Alcohol and drug abuse, flu shots and lactose intolerance
African Americans have lower drinking rates than other racial groups, according to a new survey from the Substance Abuse and Mental Health Services Administration. It found that blacks ages 18 and older use alcohol at a rate of 44.3% compared with the national average of 55.2%
Moreover, blacks ages 18 to 25 are much less likely than other young adults to engage in binge drinking — 25.3% compared with 41.6% in the general population.
The survey is part of a series conducted by SAMHSA to learn how to target alcohol and drug abuse treatment and prevention efforts in various age, gender and ethnic groups. The survey also found that the rate of illegal drug use among black adults is higher than the national average — 9.5% compared with 7.9%. And among black males ages 26 to 49, illegal drug use is 14.7% compared with 11.2% in the general population for that age group. Binge drinking is also much higher in pregnant black women than among pregnant women in other age groups.
The report is available at the SAMHSA website at https://www.samhsa.gov.
The Centers for Disease Control and Prevention’s Advisory Committee on Immunization Practices recommended Wednesday that all Americans over the age of 6 months — with the exception of those who are allergic to eggs — should receive a seasonal flu shot every year, beginning this fall. The advice must be accepted by the CDC director and the Department of Health and Human Services before it becomes official, but that ratification is usually pro forma.
The CDC has been slowly broadening the recommendations for flu shots over the last few years to the point where about 85% of the population is now covered. The primary exception now is adults ages 19 to 49 who do not have underlying medical conditions. But the committee noted that many such adults do not realize they are at risk because of diabetes, hypertension or other hidden problems and do not seek the shots.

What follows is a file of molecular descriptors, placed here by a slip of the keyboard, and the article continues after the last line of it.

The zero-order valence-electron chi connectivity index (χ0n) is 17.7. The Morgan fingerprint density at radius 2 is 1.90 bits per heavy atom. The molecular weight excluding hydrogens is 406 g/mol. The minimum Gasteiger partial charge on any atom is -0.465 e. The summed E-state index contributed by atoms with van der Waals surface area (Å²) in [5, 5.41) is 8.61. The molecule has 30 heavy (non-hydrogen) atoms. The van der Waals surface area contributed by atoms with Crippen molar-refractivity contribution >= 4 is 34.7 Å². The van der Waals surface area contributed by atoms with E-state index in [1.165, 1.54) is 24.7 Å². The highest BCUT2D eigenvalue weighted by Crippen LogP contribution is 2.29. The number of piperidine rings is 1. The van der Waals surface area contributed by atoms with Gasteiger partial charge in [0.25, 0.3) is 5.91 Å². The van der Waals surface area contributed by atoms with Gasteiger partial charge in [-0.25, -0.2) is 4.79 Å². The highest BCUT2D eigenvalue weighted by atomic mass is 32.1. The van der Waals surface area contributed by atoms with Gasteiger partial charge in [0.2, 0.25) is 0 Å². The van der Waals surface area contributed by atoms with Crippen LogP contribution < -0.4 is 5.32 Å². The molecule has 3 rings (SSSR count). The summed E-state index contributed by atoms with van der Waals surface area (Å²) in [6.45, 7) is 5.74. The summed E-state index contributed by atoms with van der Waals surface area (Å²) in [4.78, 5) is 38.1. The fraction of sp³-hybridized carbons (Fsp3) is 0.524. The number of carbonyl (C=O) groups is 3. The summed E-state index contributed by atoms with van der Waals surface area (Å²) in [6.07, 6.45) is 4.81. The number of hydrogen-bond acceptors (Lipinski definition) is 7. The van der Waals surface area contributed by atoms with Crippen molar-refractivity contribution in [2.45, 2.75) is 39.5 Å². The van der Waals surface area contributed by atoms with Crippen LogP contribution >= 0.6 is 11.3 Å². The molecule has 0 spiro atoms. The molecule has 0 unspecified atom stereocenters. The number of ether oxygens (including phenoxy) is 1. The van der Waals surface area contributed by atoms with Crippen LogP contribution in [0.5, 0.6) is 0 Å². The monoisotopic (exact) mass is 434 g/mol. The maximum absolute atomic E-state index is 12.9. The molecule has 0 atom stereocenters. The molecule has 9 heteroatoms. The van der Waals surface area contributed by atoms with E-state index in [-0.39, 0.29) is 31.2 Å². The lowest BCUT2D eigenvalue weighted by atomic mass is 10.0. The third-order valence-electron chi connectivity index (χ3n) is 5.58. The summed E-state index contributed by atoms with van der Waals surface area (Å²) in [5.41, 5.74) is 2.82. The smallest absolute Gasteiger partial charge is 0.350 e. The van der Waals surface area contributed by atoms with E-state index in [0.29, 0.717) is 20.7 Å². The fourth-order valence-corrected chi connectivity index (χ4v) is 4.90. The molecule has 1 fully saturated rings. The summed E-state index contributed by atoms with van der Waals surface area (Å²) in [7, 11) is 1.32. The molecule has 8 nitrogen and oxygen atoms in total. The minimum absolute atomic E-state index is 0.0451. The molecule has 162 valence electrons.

Thomas H. Maugh II
The National Institutes of Health convened a panel of experts to reach a consensus on what is known about lactose intolerance. Their consensus, released Wednesday: There is no consensus. It is a real condition, but there are no good numbers for its incidence, little is known about its effects on health and even less is known about potential treatments.
Lactose is the primary sugar in all mammalian milk, including human milk. Virtually all babies are born with enzymes, called lactases, in their intestines that digest lactose, turning it into a form that can be used by the body. But beginning at about age 5 or 6, many children, particularly those of African and Asian ancestry, begin to lose the ability to digest the sugar. If they continue drinking milk and eating dairy products afterward, bacteria in the gut often ferment the sugar, producing diarrhea, abdominal pain, flatulence and bloating.
Surprisingly, there are no good estimates of how many people have the problem, and the panel didn’t even try to make one. “A lot of people who think they have lactose intolerance don’t,” Dr. Frederick J. Suchy of the Mount Sinai School of Medicine, chair of the panel, said in a telephone news conference. At the opposite extreme, many people who do not digest lactose properly do not manifest symptoms of lactose intolerance because their gut bacteria do not ferment it. Many people who think they have lactose intolerance, he added, actually have irritable bowel syndrome, inflammatory bowel disease or perhaps celiac disease.
Thomas H. Maugh II